He was known to have initially declined a salary of $25000 per annum and had wanted to serve the nation as a pure public servant. However, he accepted it on compulsion and made a serious attempt to cut down on all other royal extravagant practices. He preferred the prefix 'Mr. President' to all other titles that were suggested.
Washington encouraged debates before taking any major political decisions and was known to be an efficient administrator. He was systematic and organized in his affairs. He served as president for a second term with reluctance and refused to take up a third term. The two terms for a president later became a customary policy and subsequently a law. He returned to farming after his tenure as a president.
Washington died of an acute attack of pneumonia on December 14, 1799, aged 67 years. He was buried in the tomb in his estate. People throughout the world mourned his death and it is significant to note that Napoleon ordered 10 days of mourning in France. A funeral was held for George Washington on the 18th of December 1799 in Mount Vernon.
John Locke's Influence on the Founding Fathers Essay
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The Founding Fathers of the United States relied heavily on many of the principles taught by John Locke. Many of the principles of Locke’s Second Treatise of Government may easily be discovered in the Declaration of Independence with some minor differences in wording and order. Many of the ideas of the proper role of government, as found in the Constitution of the United States, may be discovered in the study of Locke. In order to understand the foundation of the United States, it is vital that one studies Locke. A few ideas from Hume may be found but the real influence was from Locke. Rousseau, on the other hand, had none. A few examples of the similarities of the Declaration and Locke’s Second Treatise of Government will suffice,…show more content…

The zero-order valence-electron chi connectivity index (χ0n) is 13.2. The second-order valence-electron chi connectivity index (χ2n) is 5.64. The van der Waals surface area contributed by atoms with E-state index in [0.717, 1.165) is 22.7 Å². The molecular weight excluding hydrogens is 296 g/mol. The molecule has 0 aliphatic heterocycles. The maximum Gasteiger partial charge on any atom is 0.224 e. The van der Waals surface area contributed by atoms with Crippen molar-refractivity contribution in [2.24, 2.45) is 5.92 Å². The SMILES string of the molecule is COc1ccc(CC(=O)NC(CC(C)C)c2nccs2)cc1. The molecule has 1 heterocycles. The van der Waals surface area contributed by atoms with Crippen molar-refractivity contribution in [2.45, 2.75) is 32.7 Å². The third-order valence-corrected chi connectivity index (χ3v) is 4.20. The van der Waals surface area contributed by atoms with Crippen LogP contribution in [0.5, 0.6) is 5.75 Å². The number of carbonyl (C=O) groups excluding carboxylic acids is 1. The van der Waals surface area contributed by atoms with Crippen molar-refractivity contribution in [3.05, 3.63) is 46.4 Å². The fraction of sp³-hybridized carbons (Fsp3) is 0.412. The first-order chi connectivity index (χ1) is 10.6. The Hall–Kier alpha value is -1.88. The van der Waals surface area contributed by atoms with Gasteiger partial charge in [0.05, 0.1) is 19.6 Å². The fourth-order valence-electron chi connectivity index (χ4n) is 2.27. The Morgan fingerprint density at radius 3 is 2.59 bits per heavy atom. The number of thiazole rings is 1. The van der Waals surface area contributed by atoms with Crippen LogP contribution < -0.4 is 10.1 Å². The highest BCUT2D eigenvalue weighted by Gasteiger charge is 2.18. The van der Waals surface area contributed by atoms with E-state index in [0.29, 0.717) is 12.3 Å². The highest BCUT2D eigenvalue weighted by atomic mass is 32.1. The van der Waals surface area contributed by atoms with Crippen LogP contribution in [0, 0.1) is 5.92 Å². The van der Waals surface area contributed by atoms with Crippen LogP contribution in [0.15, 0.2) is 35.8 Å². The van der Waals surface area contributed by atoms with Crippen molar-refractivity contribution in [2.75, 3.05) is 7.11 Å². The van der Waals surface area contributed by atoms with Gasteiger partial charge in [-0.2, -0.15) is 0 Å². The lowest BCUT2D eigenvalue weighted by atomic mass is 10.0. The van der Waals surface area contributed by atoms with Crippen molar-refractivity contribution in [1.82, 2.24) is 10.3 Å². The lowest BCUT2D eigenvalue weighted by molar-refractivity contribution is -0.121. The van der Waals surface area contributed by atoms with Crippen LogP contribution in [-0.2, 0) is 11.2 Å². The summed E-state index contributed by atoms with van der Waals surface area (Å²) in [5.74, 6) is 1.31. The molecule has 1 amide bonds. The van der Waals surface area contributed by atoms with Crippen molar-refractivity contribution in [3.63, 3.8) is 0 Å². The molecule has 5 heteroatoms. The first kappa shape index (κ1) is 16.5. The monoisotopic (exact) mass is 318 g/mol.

Finally, towards the end of the Declaration, Jefferson wrote that they were “appealing to the Supreme Judge of the World, for the Rectitude of our Intentions…And for the support of this Declaration, with a firm Reliance on the Protection of divine Providence, we mutually pledge to each other our Lives, our Fortunes, and our sacred Honor.” Again, the similarity to Locke is found. “Wherein the appeal lies only to Heaven, and in that state the injured party must judge for himself” (Locke 1690, XIX, 242). Thus, men “unite for the mutual preservation of their lives, liberties, and estates” (Locke 1690, IX, 123). Jefferson received a great deal of inspiration from Locke in writing the Declaration of Independence. The Declaration, however, is not a creation of government. The Constitution of the United States is the result of the Declaration. Locke influenced that form of government, as well. As stated before, Locke determined that the purpose of government is to protect life, liberty and property. In chapter IX, he gave us the basic concept of government. “First, there wants an established, settled, know law, received and allowed by common consent to be the standard of right and wrong, and the common measure to decide all controversies between them (P. 124). This, as he described later, is the legislative branch. He goes into more detail in chapter XI. “Secondly, there wants a